Helium and Saga Phone Review: A Pleasant Surprise

By  Justin Knox September 6, 2023

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  • We initially had doubts about Helium's plan to build a decentralized wireless network, but after testing Helium SIM cards in a Saga phone for a week, it's a pleasant surprise
  • The setup process for Helium involves inserting two SIM cards, one for voice and one for data, and setting up an account on the Helium website
  • In real-world tests, the Helium network performed well outside of dense urban areas, utilizing T-Mobile's network as a backbone
  • The setup process is easy, the network effective, and Helium's affordability and performance make it a potential disruptor in the wireless marketplace

When I first heard of Helium's plan to build a decentralized wireless network, skepticism was my first reaction. I've always been intrigued by the concept of a decentralized phone network, especially given my frustrations with providers like Verizon, so I decided to delve a bit deeper. After getting my hands on a Saga and a few Helium SIM cards, I explored its basic functionalities, coverage and performance. The experience was actually surprising.

But before we get into all that, let's talk about how to set up a Helium account.

The Setup

Helium uses two SIM cards - one for voice and one for data. Once you insert the SIMs you will need to set up your account via the Helium website. The process is simple and only takes a few minutes.

First, you'll enter the SIM card number.

Then, choose to activate Helium Voice and Data.

Once you agree to use Helium Data, an alert that the SIM has been activated will pop up and it's ready to go.

Once you have finished setting up your account, head into settings on the phone. Make sure your Data is set to Helium Data, and your Calls are set to Helium Voice. I renamed my SIM cards to make it obvious.

Now, it's time to download the Helium app. After creating an account, you'll need to sign in. The app allows you to do several things. It acts as a wallet and allows you to pay your phone bill. However, the most exciting feature is enabling "Mapping." Mapping is where it gets interesting!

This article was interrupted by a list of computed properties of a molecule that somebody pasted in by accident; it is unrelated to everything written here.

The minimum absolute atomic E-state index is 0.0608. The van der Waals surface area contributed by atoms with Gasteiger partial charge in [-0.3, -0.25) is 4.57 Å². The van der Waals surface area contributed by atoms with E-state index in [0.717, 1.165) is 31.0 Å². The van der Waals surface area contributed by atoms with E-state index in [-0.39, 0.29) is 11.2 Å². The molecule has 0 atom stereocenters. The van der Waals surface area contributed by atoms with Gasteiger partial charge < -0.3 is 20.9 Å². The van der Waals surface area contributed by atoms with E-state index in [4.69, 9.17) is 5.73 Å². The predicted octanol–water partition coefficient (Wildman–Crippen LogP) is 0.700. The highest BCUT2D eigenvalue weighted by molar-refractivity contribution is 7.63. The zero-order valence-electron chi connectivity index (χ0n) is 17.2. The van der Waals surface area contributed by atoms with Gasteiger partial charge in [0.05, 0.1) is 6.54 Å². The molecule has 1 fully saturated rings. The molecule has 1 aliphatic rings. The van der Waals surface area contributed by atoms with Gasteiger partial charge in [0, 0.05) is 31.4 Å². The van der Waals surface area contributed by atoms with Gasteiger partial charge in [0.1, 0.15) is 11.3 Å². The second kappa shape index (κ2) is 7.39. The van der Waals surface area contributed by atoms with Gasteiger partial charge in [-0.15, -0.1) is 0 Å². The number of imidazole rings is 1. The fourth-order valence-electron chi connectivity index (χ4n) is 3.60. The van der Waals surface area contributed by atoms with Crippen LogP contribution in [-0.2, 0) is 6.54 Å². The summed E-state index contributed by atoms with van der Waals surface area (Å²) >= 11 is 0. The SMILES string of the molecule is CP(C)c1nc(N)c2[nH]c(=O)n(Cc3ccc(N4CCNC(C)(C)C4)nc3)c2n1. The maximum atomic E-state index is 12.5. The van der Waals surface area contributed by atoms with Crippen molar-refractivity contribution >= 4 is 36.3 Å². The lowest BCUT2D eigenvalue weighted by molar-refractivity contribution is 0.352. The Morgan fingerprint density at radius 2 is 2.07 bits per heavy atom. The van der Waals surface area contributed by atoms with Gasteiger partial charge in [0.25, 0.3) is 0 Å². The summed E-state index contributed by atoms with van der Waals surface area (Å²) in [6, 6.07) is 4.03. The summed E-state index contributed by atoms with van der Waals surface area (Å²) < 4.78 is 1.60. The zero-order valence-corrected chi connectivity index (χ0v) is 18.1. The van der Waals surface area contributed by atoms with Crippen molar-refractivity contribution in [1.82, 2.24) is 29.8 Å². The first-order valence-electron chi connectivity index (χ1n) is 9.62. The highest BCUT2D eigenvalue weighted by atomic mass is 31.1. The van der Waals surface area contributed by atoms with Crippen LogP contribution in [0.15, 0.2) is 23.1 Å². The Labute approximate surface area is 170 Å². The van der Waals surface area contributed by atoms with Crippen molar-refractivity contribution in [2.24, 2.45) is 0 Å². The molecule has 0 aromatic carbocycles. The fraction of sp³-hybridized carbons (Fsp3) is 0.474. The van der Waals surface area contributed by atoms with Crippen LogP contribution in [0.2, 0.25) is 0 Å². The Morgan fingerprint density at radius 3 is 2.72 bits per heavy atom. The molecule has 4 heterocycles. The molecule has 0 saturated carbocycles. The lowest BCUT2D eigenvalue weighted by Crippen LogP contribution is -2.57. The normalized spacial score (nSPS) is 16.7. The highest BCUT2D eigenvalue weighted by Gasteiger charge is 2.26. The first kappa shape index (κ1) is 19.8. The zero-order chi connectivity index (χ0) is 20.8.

What is Helium Mapping?

Mapping is the process of identifying gaps in wireless coverage and analyzing the quality of coverage in a geographic area on the Helium network.

First, there are two main types of mapping:

  1. Discovery Mapping: This is done passively by Helium mobile users simply going about their daily lives. Helium automatically identifies coverage gaps and allows users to earn rewards.
  2. Verification Mapping: This requires dedicated mapping devices and more active effort from users, but provides opportunity for greater rewards. It helps verify coverage quality and density.

In short, mapping identifies where new hotspots could be placed to enhance coverage. The more users map network gaps and verify coverage, the more rewards that can be earned. Mapping data also helps direct future network growth and optimization.

TLDR: By opting into this feature in the Helium Mobile app, the phone can passively map network coverage and earn rewards. In return for the contribution, you'll have the chance to earn MOBILE token rewards over time.

Does it Actually Work?

On to the question everyone wants to know:

Does Helium mobile actually work in the real world?

Last week I took my new Saga phone out to the only logical place I could think of to do some testing - a golf course. It's just a short distance outside of Portland known for beautiful scenery and long fairways.

Taking the phone to the golf course served a few purposes:

  1. It's slightly outside a large city and I wanted to test if it would work outside of a dense population.
  2. It sounds a lot better when you tell your wife you're going golfing for "work" on a Saturday.

Now I'm a cynic, so I wasn't expecting much, but as I was in the process of shooting a respectable 90 I put the network through its paces. Meaning, I sent photos, videos, text, made some calls, and checked my socials.

As it turns out, Helium uses T-Mobile's network as a backbone, so wherever there is T-mobile services there's Helium service. It was actually quite effective where I live, but as most know the T-Mobile network doesn't perform well in super rural areas. That being said, if you live in a city (or at least near a densely populated area) this setup will work perfectly fine.

In The End

Surprisingly the setup process with Helium was quick and easy, the network performed well in real-world tests slightly outside of dense urban areas, and the UI was great.

And with Helium having just announced a new $5 per month mobile plan in places like Miami , they have made their service even more affordable compared to legacy carriers. This low cost, combined with the better-than-expected performance I experienced, makes Helium's decentralized, community-powered network a potentially disruptive force in the wireless marketplace.

For anyone looking to save money on their cell phone service, while still getting solid coverage, Helium is definitely worth considering. The network is still in its early stages, but I believe they are off to a great start. And with the active mapping features rewarding users for improving and verifying coverage, the network should continue to see increased adoption over time.